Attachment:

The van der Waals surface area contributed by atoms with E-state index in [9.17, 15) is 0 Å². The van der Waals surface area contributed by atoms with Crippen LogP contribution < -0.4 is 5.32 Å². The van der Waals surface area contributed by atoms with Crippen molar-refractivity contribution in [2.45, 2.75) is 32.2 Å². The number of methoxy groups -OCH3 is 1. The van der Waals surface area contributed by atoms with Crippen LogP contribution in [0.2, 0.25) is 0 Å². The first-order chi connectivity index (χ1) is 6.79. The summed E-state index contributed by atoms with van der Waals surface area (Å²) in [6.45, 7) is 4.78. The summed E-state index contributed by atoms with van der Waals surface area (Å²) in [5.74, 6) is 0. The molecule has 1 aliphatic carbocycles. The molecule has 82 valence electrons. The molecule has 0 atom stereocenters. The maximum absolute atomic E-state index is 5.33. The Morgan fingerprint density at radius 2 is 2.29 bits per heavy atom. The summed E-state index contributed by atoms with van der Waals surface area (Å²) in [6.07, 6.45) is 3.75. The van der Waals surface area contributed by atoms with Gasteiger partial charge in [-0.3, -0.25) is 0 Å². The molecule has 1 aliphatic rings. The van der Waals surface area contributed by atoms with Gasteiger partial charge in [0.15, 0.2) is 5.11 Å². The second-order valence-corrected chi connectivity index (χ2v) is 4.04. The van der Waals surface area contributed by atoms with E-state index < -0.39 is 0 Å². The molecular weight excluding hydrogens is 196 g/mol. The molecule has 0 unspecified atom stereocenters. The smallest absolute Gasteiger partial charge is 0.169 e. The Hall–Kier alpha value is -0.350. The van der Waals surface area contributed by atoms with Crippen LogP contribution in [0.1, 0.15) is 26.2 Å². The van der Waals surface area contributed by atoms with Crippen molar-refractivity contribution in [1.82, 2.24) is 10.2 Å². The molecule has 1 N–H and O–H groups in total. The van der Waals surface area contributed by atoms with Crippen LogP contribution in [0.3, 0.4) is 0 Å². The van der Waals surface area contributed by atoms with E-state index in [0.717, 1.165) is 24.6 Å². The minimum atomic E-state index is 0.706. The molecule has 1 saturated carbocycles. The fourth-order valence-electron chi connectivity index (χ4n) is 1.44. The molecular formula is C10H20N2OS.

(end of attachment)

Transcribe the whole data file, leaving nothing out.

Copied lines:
The van der Waals surface area contributed by atoms with E-state index in [9.17, 15) is 0 Å². The van der Waals surface area contributed by atoms with Crippen LogP contribution < -0.4 is 5.32 Å². The van der Waals surface area contributed by atoms with Crippen molar-refractivity contribution in [2.45, 2.75) is 32.2 Å². The number of methoxy groups -OCH3 is 1. The van der Waals surface area contributed by atoms with Crippen LogP contribution in [0.2, 0.25) is 0 Å². The first-order chi connectivity index (χ1) is 6.79. The summed E-state index contributed by atoms with van der Waals surface area (Å²) in [6.45, 7) is 4.78. The summed E-state index contributed by atoms with van der Waals surface area (Å²) in [5.74, 6) is 0. The molecule has 1 aliphatic carbocycles. The molecule has 82 valence electrons. The molecule has 0 atom stereocenters. The maximum absolute atomic E-state index is 5.33. The Morgan fingerprint density at radius 2 is 2.29 bits per heavy atom. The summed E-state index contributed by atoms with van der Waals surface area (Å²) in [6.07, 6.45) is 3.75. The van der Waals surface area contributed by atoms with Gasteiger partial charge in [-0.3, -0.25) is 0 Å². The molecule has 1 aliphatic rings. The van der Waals surface area contributed by atoms with Gasteiger partial charge in [0.15, 0.2) is 5.11 Å². The second-order valence-corrected chi connectivity index (χ2v) is 4.04. The van der Waals surface area contributed by atoms with E-state index < -0.39 is 0 Å². The molecular weight excluding hydrogens is 196 g/mol. The molecule has 0 unspecified atom stereocenters. The smallest absolute Gasteiger partial charge is 0.169 e. The Hall–Kier alpha value is -0.350. The van der Waals surface area contributed by atoms with Crippen LogP contribution in [0.1, 0.15) is 26.2 Å². The van der Waals surface area contributed by atoms with Crippen molar-refractivity contribution in [1.82, 2.24) is 10.2 Å². The molecule has 1 N–H and O–H groups in total. The van der Waals surface area contributed by atoms with Crippen LogP contribution in [0.3, 0.4) is 0 Å². The van der Waals surface area contributed by atoms with E-state index in [0.717, 1.165) is 24.6 Å². The minimum atomic E-state index is 0.706. The molecule has 1 saturated carbocycles. The fourth-order valence-electron chi connectivity index (χ4n) is 1.44. The molecular formula is C10H20N2OS.